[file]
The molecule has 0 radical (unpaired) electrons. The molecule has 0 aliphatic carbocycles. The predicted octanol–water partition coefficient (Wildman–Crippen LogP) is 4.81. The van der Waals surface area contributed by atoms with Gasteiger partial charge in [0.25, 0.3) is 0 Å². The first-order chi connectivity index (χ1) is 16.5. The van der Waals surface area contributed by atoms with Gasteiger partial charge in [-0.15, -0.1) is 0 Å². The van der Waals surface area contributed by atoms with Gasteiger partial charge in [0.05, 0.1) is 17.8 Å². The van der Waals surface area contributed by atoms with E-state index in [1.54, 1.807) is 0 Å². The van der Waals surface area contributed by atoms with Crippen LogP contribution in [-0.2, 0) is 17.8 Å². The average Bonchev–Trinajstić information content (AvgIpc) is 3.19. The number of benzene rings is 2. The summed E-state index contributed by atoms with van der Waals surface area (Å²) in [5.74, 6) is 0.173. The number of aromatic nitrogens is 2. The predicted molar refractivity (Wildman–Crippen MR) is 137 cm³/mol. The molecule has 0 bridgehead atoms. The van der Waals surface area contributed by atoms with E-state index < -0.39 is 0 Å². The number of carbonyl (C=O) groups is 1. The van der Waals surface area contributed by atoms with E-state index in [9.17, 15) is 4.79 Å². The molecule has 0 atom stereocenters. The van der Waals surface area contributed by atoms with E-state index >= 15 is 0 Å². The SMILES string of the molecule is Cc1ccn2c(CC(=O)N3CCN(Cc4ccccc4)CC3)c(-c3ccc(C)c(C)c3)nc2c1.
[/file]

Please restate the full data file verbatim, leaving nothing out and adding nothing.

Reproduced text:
The molecule has 0 radical (unpaired) electrons. The molecule has 0 aliphatic carbocycles. The predicted octanol–water partition coefficient (Wildman–Crippen LogP) is 4.81. The van der Waals surface area contributed by atoms with Gasteiger partial charge in [0.25, 0.3) is 0 Å². The first-order chi connectivity index (χ1) is 16.5. The van der Waals surface area contributed by atoms with Gasteiger partial charge in [-0.15, -0.1) is 0 Å². The van der Waals surface area contributed by atoms with Gasteiger partial charge in [0.05, 0.1) is 17.8 Å². The van der Waals surface area contributed by atoms with E-state index in [1.54, 1.807) is 0 Å². The van der Waals surface area contributed by atoms with Crippen LogP contribution in [-0.2, 0) is 17.8 Å². The average Bonchev–Trinajstić information content (AvgIpc) is 3.19. The number of benzene rings is 2. The summed E-state index contributed by atoms with van der Waals surface area (Å²) in [5.74, 6) is 0.173. The number of aromatic nitrogens is 2. The predicted molar refractivity (Wildman–Crippen MR) is 137 cm³/mol. The molecule has 0 bridgehead atoms. The van der Waals surface area contributed by atoms with E-state index < -0.39 is 0 Å². The number of carbonyl (C=O) groups is 1. The van der Waals surface area contributed by atoms with E-state index in [9.17, 15) is 4.79 Å². The molecule has 0 atom stereocenters. The van der Waals surface area contributed by atoms with E-state index >= 15 is 0 Å². The SMILES string of the molecule is Cc1ccn2c(CC(=O)N3CCN(Cc4ccccc4)CC3)c(-c3ccc(C)c(C)c3)nc2c1.